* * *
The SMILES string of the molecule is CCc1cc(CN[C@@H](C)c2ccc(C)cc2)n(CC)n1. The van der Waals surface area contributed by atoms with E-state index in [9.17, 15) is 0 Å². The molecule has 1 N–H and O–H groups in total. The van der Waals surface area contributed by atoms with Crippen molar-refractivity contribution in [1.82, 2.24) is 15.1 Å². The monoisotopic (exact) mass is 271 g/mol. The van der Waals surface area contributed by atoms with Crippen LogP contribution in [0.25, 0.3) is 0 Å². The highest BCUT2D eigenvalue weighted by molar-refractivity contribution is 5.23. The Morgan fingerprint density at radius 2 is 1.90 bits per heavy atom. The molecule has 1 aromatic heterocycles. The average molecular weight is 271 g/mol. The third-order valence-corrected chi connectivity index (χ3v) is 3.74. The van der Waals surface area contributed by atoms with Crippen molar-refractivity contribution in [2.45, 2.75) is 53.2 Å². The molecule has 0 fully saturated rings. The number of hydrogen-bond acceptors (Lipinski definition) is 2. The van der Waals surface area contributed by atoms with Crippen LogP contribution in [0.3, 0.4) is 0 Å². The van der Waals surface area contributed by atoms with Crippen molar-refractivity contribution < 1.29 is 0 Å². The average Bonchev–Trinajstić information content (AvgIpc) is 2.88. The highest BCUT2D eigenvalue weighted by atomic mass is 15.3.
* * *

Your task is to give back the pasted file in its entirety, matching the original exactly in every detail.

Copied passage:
The SMILES string of the molecule is CCc1cc(CN[C@@H](C)c2ccc(C)cc2)n(CC)n1. The van der Waals surface area contributed by atoms with E-state index in [9.17, 15) is 0 Å². The molecule has 1 N–H and O–H groups in total. The van der Waals surface area contributed by atoms with Crippen molar-refractivity contribution in [1.82, 2.24) is 15.1 Å². The monoisotopic (exact) mass is 271 g/mol. The van der Waals surface area contributed by atoms with Crippen LogP contribution in [0.25, 0.3) is 0 Å². The highest BCUT2D eigenvalue weighted by molar-refractivity contribution is 5.23. The Morgan fingerprint density at radius 2 is 1.90 bits per heavy atom. The molecule has 1 aromatic heterocycles. The average molecular weight is 271 g/mol. The third-order valence-corrected chi connectivity index (χ3v) is 3.74. The van der Waals surface area contributed by atoms with Crippen molar-refractivity contribution in [2.45, 2.75) is 53.2 Å². The molecule has 0 fully saturated rings. The number of hydrogen-bond acceptors (Lipinski definition) is 2. The van der Waals surface area contributed by atoms with Crippen LogP contribution in [0.3, 0.4) is 0 Å². The van der Waals surface area contributed by atoms with Crippen molar-refractivity contribution < 1.29 is 0 Å². The average Bonchev–Trinajstić information content (AvgIpc) is 2.88. The highest BCUT2D eigenvalue weighted by atomic mass is 15.3.